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Born in Etzel, Seba moved to Amsterdam as an apprentice and, around 1700, opened a pharmacy near the harbour. Seba asked sailors and ship surgeons to bring exotic plants and animal products he could use for preparing drugs. Seba also started to collect snakes, birds, insects, shells and lizards in his house.
From 1711 he delivered drugs to the Russian court in Saint Petersburg and sometimes accepted fresh ginger as payment. Seba promoted his collection with the head-physician to Peter the Great, Robert Erskine (1674–1719), and in early 1716 Peter the Great bought the complete collection. However, in the following several years, Seba managed to develop another collection of natural specimens.
With Seba as an intermediate, Frederik Ruysch, a well-known Amsterdam physician and anatomist, also sold his collection to the tsar. Both collections formed the core of the Kunstkammer, the first Russian public museum founded by Peter the Great in 1712. Later, in 1728, when a special museum building was designed and built, both collections, along with many other exhibits, were displayed there.
In October 1728 Seba had become a Fellow of the Royal Society. In 1734, he had published a Thesaurus of animal specimens with beautiful engravings. The full name of the Thesaurus is, with a dual Latin–Dutch title, Locupletissimi rerum naturalium thesauri accurata descriptio – Naaukeurige beschryving van het schatryke kabinet der voornaamste seldzaamheden der natuur (Accurate description of the very rich thesaurus of the principal and rarest natural objects). The last two of the four volumes were published after his death (1759 and 1765). Today, the original 446-plate volume is on permanent exhibit at the Koninklijke Bibliotheek in The Hague, Netherlands. Recently, a complete example of the Thesaurus sold for US $460,000 at an auction. In 2001, Taschen Books published a reprint of the Thesaurus, with a second printing in 2006.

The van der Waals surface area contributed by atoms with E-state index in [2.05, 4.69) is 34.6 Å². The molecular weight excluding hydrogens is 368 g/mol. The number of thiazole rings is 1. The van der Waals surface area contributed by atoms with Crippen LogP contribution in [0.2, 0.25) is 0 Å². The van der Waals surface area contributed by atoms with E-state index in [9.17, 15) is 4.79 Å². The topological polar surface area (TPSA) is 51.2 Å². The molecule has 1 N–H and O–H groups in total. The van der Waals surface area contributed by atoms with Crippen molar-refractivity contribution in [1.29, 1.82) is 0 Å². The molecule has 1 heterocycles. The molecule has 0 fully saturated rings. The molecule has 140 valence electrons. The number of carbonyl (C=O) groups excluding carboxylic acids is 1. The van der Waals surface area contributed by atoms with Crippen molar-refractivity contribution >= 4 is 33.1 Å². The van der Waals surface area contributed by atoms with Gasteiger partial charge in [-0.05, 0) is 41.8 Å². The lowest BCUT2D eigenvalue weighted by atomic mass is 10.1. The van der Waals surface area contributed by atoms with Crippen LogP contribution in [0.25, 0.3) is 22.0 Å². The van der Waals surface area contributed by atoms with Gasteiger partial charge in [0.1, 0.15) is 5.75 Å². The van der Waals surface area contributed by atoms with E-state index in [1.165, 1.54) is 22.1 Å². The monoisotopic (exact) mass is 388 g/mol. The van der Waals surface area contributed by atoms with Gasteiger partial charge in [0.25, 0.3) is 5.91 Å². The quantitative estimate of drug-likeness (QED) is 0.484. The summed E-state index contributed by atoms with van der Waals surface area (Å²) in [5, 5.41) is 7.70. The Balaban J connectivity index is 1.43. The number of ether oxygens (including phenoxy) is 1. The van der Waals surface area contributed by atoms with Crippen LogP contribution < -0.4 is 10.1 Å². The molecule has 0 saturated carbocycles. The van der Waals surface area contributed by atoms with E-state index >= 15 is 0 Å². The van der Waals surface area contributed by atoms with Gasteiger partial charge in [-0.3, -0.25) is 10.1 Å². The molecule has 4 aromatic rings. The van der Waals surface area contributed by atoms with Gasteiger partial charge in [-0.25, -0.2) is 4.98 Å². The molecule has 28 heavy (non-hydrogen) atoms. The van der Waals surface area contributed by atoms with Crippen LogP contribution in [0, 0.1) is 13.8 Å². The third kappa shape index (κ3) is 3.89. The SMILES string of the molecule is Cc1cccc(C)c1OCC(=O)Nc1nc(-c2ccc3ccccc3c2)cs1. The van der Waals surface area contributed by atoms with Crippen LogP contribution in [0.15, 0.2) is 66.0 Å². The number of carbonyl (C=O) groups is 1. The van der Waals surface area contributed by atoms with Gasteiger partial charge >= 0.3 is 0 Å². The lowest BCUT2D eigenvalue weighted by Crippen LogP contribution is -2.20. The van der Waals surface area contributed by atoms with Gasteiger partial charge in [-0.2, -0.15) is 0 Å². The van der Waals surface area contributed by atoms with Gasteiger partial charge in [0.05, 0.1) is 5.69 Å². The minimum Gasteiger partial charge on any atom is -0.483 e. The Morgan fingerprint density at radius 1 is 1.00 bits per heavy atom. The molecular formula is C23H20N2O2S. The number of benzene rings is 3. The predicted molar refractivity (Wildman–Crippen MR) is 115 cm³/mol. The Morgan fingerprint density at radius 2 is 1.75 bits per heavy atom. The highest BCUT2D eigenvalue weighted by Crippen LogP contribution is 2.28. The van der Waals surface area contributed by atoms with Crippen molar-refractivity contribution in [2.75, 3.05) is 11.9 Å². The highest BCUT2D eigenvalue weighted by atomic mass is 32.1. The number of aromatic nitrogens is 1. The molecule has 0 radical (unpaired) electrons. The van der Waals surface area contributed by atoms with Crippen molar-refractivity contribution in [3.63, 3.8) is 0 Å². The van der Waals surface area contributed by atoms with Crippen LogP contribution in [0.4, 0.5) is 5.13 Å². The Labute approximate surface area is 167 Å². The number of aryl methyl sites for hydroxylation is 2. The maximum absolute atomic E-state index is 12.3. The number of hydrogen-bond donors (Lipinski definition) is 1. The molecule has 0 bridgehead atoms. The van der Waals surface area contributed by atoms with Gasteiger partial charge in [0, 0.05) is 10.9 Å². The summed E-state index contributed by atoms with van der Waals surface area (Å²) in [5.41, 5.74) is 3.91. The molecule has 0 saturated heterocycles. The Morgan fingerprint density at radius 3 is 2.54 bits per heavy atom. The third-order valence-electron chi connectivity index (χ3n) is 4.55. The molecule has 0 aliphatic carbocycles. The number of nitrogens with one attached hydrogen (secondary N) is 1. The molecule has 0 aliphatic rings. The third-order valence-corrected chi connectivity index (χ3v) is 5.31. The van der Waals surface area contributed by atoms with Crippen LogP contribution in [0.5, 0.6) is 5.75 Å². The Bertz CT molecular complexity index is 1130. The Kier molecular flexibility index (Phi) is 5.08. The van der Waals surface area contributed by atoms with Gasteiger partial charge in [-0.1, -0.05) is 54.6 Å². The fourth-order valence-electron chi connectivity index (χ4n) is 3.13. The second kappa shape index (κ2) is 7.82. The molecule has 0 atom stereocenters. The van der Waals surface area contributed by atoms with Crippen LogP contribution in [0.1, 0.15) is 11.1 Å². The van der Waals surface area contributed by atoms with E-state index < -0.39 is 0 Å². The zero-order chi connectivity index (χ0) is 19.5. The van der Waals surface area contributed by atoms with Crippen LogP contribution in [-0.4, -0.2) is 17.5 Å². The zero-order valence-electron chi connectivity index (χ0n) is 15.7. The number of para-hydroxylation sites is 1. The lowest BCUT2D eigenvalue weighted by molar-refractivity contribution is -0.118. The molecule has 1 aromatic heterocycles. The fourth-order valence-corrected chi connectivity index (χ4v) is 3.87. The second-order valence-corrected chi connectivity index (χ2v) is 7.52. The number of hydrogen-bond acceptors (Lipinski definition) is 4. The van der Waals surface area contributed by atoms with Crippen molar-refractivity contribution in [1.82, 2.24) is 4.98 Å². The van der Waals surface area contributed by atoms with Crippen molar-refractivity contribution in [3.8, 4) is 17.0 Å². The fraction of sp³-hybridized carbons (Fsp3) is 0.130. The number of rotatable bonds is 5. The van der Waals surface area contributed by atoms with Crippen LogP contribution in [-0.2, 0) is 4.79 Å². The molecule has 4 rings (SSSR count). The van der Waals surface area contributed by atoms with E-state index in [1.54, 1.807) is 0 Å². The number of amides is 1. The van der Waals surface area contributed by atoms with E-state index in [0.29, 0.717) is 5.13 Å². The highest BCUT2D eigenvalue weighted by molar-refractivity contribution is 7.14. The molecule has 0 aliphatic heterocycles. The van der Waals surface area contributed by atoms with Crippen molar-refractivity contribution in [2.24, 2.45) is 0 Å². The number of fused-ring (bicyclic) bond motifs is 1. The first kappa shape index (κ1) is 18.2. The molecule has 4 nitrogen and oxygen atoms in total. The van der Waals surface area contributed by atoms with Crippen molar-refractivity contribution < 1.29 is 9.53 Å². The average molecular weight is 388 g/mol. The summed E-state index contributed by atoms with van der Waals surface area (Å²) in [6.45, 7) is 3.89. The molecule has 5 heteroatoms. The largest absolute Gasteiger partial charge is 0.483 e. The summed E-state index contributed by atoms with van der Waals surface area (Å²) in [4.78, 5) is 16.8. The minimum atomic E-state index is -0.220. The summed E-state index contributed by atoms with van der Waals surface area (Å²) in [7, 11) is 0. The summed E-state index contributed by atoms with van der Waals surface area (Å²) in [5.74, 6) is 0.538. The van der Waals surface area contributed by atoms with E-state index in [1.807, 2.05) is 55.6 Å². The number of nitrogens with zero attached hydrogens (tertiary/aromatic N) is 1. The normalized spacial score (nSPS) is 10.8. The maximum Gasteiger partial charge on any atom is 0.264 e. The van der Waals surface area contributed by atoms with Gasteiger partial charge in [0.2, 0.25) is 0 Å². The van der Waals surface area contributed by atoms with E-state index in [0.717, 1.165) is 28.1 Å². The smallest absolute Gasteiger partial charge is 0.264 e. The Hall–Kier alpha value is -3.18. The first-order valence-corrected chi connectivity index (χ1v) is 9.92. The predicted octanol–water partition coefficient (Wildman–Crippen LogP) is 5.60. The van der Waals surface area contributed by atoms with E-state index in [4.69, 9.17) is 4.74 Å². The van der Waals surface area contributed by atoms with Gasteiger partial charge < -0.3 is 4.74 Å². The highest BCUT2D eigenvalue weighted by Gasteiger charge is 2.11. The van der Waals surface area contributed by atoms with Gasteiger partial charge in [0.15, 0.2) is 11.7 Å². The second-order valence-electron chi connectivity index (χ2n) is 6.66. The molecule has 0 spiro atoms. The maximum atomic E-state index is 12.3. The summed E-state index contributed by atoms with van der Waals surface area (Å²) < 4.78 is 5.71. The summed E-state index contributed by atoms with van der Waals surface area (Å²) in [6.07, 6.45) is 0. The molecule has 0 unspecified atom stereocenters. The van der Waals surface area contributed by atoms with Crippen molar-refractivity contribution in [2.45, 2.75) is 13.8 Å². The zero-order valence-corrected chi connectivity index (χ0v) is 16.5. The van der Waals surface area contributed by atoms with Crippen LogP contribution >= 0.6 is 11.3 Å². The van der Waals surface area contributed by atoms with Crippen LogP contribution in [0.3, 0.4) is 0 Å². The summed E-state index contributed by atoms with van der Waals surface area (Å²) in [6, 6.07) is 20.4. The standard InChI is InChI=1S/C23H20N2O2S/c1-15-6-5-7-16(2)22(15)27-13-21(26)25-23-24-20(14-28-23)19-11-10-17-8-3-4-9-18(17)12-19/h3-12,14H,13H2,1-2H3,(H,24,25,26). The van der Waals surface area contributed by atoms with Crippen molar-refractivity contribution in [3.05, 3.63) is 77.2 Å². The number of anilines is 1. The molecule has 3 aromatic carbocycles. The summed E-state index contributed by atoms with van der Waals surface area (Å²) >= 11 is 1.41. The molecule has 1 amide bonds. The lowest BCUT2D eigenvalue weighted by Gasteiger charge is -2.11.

In 1735 Carl Linnaeus visited Seba twice. Linnaeus found Seba's collection to be useful for the classification system which Linnaeus was developing, and Linnaeus used many of Seba's specimens as holotypes for original descriptions of species.
In 1752, several years after Seba's death, his second collection went on auction in Amsterdam. Several objects were purchased by the Petersburg Academy of Sciences.
Frontispiece of the Thesaurus by Frederik Ruysch (Thesaurus animalium primus) by C.Huybrechts (1710)
Engraving depicting different views of the hedgehog in the Thesaurus
The Hamburg Hydra, from the Thesaurus (1734)
- Beolens, Bo; Watkins, Michael; Grayson, Michael (2011). The Eponym Dictionary of Reptiles. Baltimore: Johns Hopkins University Press. xiii + 296 pp. ISBN 978-1-4214-0135-5. ("Seba", p. 240).
- Driessen, J. (1996) Tsaar Peter de Grote en zijn Amsterdamse vrienden.
- Driessen-Van het Reve, J.J. (2006) De Kunstkamera van Peter de Grote. De Hollandse inbreng, gereconstrueerd uit brieven van Albert Seba en Johann Daniel Schumacher uit de jaren 1711–1752.
|Wikimedia Commons has media related to Albertus Seba.|
- Holthuis, L.B. (1969) Albertus Seba's „Locupletissimi rerum naturalium thesauri...." (1734–1765) and the „Planches de Seba" (1827–1831), Zoologische Mededelingen, Vol. 43, pp. 239–252 PDF
- Locupletissimi rerum naturalium thesauri
- Cabinet of Natural Curiosities, Catalogue entry for Seba's Cabinet of Natural Curiosities
- Cabinet of curiosities Web page of the Koninklijke Bibliotheek on the Thesaurus exhibition
- Review of thesauri by Claudia Stein, Medical History
- A Cabinet of Natural Curiosities scanned images from Locupletissimi rerum naturalium thesauri. Botanicus.
- Sale and dispersal of the Seba collection